Iowa woman found guilty of voter fraud in support of Republican husband

<span>People cast ballots at an early voting polling location for the 2020 presidential elections in Adel, Iowa.</span><span>Photograph: Bloomberg/Getty Images</span>
People cast ballots at an early voting polling location for the 2020 presidential elections in Adel, Iowa.Photograph: Bloomberg/Getty Images

An Iowa woman found guilty on 52 counts of voter fraud, carried out in support of her Republican husband, was given an eight-month custodial sentence.

Kim Taylor, of Woodbury county, will serve four months in prison and four in home confinement, KTIV, a Sioux City TV station, reported. Subject to two years’ supervised release, Taylor will also pay $5,200.

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Each count carried a maximum penalty of five years in prison – or 260 years in all.

During sentencing on Monday, Leonard Strand, the judge, said a vastly lighter punishment was correct because of factors including Taylor’s caretaking role for her children and good community standing.

Taylor’s husband, Jeremy Taylor, ran for Congress in 2020, losing a Republican primary. He was then elected to the Woodbury county board of supervisors. He resigned as board chair after his wife was convicted but remains a board member. He was not charged in the voter fraud case but has said he will not seek re-election.

Last November, Kim Taylor was found guilty of 26 counts of providing false information in registering and voting, 23 counts of fraudulent voting and three counts of fraudulent registration.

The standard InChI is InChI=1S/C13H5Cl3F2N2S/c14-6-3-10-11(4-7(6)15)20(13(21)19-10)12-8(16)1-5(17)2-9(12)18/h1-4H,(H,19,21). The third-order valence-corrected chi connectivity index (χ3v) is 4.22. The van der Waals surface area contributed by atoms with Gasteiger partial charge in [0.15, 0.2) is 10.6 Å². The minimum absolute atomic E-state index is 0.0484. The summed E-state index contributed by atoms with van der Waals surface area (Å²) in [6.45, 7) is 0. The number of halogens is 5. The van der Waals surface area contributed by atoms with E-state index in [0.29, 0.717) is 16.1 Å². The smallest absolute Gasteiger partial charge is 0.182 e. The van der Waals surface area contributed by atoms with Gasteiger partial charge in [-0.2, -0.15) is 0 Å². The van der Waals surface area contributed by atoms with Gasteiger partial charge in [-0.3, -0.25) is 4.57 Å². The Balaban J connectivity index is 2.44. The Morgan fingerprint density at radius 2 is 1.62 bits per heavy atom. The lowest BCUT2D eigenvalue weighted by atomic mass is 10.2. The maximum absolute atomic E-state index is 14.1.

The office of the US attorney for the northern district of Iowa said Taylor “perpetrated a scheme to fraudulently generate votes for her husband in the primary election for Iowa’s fourth US congressional district in June 2020.

“After Taylor’s husband lost in the primary, he ran for Woodbury county supervisor … and Taylor again engaged in ballot fraud, causing absentee ballots to be fraudulently requested and cast.

“Taylor submitted or caused others to submit dozens of voter registrations, absentee ballot request forms, and absentee ballots containing false information. Taylor completed and signed voter forms without voters’ permission and told others that they could sign on behalf of relatives who were not present.”

The US attorney, Timothy Duax, said: “The right to vote is one of our most important constitutional rights.

“Ms Taylor deprived citizens of their right to vote in order to benefit her husband’s campaign. Today, another group of citizens, fulfilling their civic duty as jurors, held her accountable for her actions. The guilty verdict is an example of how the justice system works to protect the voting rights of citizens and ensure fair and honest elections.”

Voter fraud – real or alleged – has become a fraught issue, particularly since Donald Trump refused to accept defeat by Joe Biden in 2020 and pursued his lie about widespread fraud into this year’s re-match.

With Republican politicians and Republican-run states backing Trump’s lie, polling shows Republican voters are much more likely than Democrats to believe elections are significantly affected by fraud, which is very rare in the US.

Analysing voter fraud case data collected by the hard-right Heritage Foundation, the nonpartisan Brookings Institution recently said: “So, what’s going on here? Nothing … the amount of proven election fraud is miniscule.”

In Iowa, Strand said “people” would inevitably “wonder if there’s a political angle” to Taylor’s conviction, given that her husband is a Republican, that Duax was appointed by the Biden administration, and because Taylor was dramatically arrested by a “strike team”.

Taylor’s lawyer, F Montgomery Brown, said he did not “see anything in the internal communications that suggested there was any influence by the Biden administration whatsoever. That would be false. I saw nothing. I raised my concerns … about the whole circus with arresting her, showing up early in the morning, scaring the kids and that was totally unnecessary.”

A prosecutor said: “Sometimes an arrest can be a galvanizing moment. We understand there were weapons in the home.”